Fourth, the order indicates that Tyson, when reviewing its calculations for the Form 204, found it was using incorrect conversion factors, mitting certain transactions from the calculations, and, in some cases, just taking its open futures positions, converting them to bushels equivalent, and reporting the futures overage as its cash positions. All of these factors contributed to filing inaccurate position reports to the CFTC - and all violations of CFTC rules.
Fifth, the CFTC has, in this case, generalized what Tyson did in a manner that will potentially be more broadly applicable. The order cites:
"it (is) unlawful for any person to make any contract for the purchase or sale of any commodity for future delivery on or subject to the rules of any contract market in excess of position limits established by the Commission, “unless such person files or causes to be filed with the properly designated officer of the Commission such reports regarding any transactions or positions [in excess of position limits] as the Commission may by rule or regulation require.”
Note this indicates any filing that is required - the hedge exemption filings to exchanges under the new position limit rules is a report required to be filed under CFTC rules. This would imply that the reasoning in this order could apply to any hedge exemption for the new CFTC position limits managed by the exchanges.
Sixth, the CFTC states that:
" it unlawful for any person to make any contract for the purchase or sale of any commodity for future delivery on or subject to the rules of any contract market in excess of position limits established by the Commission, unless, “in accordance with rules and regulations of the Commission, such person shall keep books and records of all such transactions and positions and transactions and positions in any such commodity traded on or subject to the rules of any other board of trade or electronic trading facility, and of cash or spot transactions in, and inventories and purchase and sale commitments of such commodity.” Section 4i specifies that “[s]uch books and records shall show complete details concerning all such transactions, positions, inventories, and commitments, including the names and addresses of all persons having any interest therein ….” Regulation 1.31(b)(3), 17 C.F.R. § 1.31(b)(3) (2020), specifies that such records shall be maintained for a period of five years.7 Regulation 1.31(c), 17 C.F.R. § 1.31(c) (2020), specifies that such records shall be created and retained in a form and manner that ensures the authenticity and reliability of such records. There is no scienter requirement for recordkeeping violations. "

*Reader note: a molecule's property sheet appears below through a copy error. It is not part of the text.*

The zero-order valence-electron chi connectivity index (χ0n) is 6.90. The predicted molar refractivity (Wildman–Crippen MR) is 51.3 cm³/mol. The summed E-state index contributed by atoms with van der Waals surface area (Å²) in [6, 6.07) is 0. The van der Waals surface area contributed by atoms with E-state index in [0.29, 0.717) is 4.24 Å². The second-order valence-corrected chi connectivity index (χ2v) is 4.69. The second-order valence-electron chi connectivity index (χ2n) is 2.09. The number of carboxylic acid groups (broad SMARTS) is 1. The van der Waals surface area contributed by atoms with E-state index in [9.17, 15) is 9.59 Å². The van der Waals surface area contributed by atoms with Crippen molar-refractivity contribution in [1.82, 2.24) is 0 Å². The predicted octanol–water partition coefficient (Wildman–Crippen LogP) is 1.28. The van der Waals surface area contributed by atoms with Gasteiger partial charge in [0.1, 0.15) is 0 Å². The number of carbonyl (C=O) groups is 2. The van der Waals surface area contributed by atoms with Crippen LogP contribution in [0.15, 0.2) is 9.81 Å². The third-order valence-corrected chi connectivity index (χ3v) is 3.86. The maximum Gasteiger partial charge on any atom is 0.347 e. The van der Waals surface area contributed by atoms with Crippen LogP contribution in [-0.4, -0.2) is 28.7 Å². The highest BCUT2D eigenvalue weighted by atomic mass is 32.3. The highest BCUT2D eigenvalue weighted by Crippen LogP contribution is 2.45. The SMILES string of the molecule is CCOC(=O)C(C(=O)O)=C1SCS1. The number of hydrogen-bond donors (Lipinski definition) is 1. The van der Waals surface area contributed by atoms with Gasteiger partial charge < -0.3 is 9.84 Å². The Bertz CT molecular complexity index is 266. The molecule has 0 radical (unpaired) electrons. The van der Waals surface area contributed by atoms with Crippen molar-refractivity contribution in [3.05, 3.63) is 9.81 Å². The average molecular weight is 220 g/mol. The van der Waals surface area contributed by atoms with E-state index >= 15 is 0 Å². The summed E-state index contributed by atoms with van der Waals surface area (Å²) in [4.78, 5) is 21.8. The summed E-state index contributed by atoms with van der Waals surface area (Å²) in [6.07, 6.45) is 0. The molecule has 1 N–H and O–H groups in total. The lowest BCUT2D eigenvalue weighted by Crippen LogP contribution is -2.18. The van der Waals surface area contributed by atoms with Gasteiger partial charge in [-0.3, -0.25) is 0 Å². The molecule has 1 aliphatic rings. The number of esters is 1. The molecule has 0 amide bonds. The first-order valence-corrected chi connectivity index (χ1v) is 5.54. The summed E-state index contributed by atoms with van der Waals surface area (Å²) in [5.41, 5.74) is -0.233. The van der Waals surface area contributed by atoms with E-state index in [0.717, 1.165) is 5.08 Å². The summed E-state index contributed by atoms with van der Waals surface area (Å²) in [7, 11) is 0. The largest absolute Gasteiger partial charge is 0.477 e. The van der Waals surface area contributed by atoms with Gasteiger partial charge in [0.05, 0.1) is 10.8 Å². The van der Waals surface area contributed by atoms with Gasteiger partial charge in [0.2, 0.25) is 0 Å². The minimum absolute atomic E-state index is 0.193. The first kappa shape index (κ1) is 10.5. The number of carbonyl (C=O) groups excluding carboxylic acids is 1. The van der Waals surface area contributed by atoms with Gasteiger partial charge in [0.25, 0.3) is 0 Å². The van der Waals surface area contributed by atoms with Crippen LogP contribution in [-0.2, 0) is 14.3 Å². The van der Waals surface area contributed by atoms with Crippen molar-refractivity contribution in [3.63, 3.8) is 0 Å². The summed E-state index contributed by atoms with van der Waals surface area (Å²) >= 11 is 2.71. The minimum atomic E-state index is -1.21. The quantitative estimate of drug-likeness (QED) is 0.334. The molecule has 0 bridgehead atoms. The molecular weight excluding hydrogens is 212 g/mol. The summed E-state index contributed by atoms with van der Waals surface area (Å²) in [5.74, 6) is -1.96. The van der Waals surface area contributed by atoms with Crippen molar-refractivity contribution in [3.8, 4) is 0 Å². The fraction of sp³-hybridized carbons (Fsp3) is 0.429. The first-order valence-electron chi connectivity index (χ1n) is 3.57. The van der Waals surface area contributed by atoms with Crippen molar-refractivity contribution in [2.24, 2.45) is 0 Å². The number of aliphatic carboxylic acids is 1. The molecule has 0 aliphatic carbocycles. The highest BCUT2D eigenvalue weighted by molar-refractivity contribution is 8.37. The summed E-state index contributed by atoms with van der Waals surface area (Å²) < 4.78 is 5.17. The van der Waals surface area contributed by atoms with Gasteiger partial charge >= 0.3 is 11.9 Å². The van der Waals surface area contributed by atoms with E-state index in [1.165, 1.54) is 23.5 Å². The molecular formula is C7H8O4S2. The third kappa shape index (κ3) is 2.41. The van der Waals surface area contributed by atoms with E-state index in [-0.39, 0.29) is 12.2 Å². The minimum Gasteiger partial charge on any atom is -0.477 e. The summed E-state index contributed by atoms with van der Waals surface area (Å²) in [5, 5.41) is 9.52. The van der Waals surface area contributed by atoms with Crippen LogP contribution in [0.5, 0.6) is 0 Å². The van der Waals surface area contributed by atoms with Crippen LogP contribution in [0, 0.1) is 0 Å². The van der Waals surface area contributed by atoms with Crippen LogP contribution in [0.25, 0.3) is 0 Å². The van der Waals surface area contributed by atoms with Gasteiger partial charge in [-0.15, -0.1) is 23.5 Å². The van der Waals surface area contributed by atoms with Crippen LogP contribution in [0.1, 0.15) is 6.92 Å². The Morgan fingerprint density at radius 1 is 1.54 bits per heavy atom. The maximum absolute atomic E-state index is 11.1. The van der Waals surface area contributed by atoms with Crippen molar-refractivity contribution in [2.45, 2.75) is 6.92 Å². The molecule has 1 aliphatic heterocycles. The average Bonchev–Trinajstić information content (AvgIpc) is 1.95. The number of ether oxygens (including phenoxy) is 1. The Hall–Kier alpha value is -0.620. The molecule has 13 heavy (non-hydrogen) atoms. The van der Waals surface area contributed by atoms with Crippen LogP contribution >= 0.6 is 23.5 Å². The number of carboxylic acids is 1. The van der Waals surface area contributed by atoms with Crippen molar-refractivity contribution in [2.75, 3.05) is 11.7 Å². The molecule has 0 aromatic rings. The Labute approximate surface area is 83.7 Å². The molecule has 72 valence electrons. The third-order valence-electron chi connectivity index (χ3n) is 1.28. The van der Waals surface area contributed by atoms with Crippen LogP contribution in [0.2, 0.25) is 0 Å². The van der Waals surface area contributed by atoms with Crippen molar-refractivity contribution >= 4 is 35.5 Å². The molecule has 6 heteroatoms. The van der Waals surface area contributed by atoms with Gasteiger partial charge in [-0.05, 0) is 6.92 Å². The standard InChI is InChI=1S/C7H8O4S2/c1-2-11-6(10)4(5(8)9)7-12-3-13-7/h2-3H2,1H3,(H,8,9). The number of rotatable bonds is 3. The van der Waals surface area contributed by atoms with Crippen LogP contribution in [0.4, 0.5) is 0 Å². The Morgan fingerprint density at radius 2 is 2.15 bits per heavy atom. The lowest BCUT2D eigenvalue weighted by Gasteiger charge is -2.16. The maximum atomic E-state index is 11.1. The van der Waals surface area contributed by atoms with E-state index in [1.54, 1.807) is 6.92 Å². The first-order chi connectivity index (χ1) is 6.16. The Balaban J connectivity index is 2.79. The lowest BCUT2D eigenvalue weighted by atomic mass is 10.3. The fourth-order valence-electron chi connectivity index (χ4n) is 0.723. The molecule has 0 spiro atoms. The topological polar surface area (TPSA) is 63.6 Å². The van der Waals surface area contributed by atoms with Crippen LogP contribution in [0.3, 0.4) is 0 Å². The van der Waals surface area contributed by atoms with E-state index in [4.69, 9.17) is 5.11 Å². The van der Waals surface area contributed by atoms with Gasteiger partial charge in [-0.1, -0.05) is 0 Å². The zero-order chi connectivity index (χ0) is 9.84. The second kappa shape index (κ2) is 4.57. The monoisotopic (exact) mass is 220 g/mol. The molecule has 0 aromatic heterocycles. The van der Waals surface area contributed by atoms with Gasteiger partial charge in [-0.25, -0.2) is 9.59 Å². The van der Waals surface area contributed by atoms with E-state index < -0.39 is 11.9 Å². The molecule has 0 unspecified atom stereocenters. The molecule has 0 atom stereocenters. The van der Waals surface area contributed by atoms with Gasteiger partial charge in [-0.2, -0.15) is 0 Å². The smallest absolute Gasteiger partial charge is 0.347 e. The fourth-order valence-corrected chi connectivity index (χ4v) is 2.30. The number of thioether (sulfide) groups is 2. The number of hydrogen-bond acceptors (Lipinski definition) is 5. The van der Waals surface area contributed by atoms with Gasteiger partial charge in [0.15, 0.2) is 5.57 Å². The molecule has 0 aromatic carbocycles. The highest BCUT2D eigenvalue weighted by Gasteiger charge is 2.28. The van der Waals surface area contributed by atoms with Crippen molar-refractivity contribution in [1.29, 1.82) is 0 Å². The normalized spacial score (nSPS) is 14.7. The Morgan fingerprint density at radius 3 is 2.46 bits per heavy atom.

This means that the is a recordkeeping requirement for all bona fide hedge transaction to support exceedance of a CFTC position limit that runs for five years after the date of the exceedance. DCM would not be surprised if a significant number of energy, agricultural, and metals trading firms do not have a specific process and procedure to cover this requirement.
This case turns out to be a very good refresher on the intricacies of CFTC position limits. It would be appropriate for many firms to review their existing process from identification of bona fide hedges, through filing of hedge exemptions, to recordkeeping for underlying physical positions. DCM is happy to help advise or even perform procedure reviews and controls test for interested parties.